OUTPERFORM – Vingroup (HSX: VIC) – leading high-end brand. On the back of a superior project pipeline, VIC is set to reinforce its strong foothold in its traditional Hanoi market, which appears less heated than HCMC at the moment (see figure 48). In the HCMC market, we also expect VIC to launch new landmark projects to extend its success following the Vinhomes Central Park (VCP) project. Since commencing VCP in November 2014, VIC has sold 6,543 units out of 8,325 units launched as at end of September 2015 (79% take-up rate). Speaking of other businesses, VIC is rolling out its strategy of shoring up the contribution from recurring income streams by aggressively expanding its retail property and hotel/resort portfolio. VIC aims at reaching one million sqm of retail space by YE2016 from about 700,000 currently, while we believe one or two new hotel/resort projects will be put into operations each year. Key risk is a cooler-than-expected property market as high-end segment is highly cyclical. On the other hand, VIC’s across-the-board penetration into the consumer retail segment, while appearing potential and enticing owing to Vietnam’s underdeveloped modern retail sector, remains a drag on earnings in short term. VIC’s target of reaching 50 supermarkets and 2,000-3,000 minimarkets by YE2016 from about 20 and 150 currently has drawn close attention to its execution capabilities, which remain unproven at this point.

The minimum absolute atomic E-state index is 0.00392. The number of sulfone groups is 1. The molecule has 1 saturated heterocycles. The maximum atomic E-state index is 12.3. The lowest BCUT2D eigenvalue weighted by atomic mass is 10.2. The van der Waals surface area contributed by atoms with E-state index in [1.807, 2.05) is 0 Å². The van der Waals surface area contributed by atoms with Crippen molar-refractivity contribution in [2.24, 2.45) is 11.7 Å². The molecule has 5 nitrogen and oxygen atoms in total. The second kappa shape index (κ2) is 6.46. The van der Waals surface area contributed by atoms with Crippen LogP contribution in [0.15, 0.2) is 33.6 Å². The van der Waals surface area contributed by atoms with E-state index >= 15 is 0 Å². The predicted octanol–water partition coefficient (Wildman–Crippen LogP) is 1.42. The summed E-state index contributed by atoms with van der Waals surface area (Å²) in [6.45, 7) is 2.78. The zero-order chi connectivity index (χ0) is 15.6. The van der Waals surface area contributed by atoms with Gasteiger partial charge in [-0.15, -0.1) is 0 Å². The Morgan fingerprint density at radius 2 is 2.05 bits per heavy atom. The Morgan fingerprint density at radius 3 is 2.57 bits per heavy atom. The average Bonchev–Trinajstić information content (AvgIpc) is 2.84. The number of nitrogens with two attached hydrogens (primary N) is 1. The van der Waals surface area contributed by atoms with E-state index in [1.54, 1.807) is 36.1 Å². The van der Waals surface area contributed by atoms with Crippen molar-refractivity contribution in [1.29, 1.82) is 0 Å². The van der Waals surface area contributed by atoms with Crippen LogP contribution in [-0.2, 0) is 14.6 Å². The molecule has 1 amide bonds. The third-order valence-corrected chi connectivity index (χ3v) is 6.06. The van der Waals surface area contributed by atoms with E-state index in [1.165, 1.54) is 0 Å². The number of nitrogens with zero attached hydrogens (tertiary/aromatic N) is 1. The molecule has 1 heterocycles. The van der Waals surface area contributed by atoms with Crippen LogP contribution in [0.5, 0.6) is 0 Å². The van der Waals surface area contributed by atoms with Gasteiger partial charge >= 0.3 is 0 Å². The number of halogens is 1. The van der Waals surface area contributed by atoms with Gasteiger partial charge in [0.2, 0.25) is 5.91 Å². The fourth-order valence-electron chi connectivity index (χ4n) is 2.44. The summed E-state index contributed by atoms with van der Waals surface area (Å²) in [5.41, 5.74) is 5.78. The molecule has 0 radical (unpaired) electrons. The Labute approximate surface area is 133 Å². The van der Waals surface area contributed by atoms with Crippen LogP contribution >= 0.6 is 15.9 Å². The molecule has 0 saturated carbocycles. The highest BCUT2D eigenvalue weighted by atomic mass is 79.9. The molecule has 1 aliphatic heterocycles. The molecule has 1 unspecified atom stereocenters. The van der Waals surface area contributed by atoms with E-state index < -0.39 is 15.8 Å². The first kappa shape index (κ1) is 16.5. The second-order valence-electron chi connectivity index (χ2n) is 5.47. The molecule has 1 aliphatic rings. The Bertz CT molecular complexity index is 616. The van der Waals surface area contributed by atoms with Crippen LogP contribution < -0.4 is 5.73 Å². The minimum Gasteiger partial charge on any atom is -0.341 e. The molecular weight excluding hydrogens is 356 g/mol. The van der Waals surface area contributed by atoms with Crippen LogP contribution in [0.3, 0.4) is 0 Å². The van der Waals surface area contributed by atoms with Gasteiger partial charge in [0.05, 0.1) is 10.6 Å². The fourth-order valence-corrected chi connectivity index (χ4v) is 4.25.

OUTPERFORM – Nam Long Group (HSX: NLG) – Leading affordable-housing developer. NLG boasts a positive outlook and solid earnings growth momentum as it continues to ride on its reputed Ehome project series. Thanks to its cheap land bank, superior economies of scale and a strong brand, NLG is able to compete profitably in the tough affordable segment and gain market share in the process. The company looks to cement its position by commencing its Camellia Garden project (6ha) and East Gate Residences project (17ha) in 2016, both located in the outskirt areas of HCMC suited for affordable housing development. Key risk remains its 355ha Waterpoint project in Long An province (45-60 mins from HCMC) that accounts for 43% of NLG’s inventory and has been standing idle for several years despite substantial investments already made for land clearance and land use rights.
Cement sector: Industrial construction to drive sales volume
What happened in 2015: record-high sales volume fuelled by busy construction activities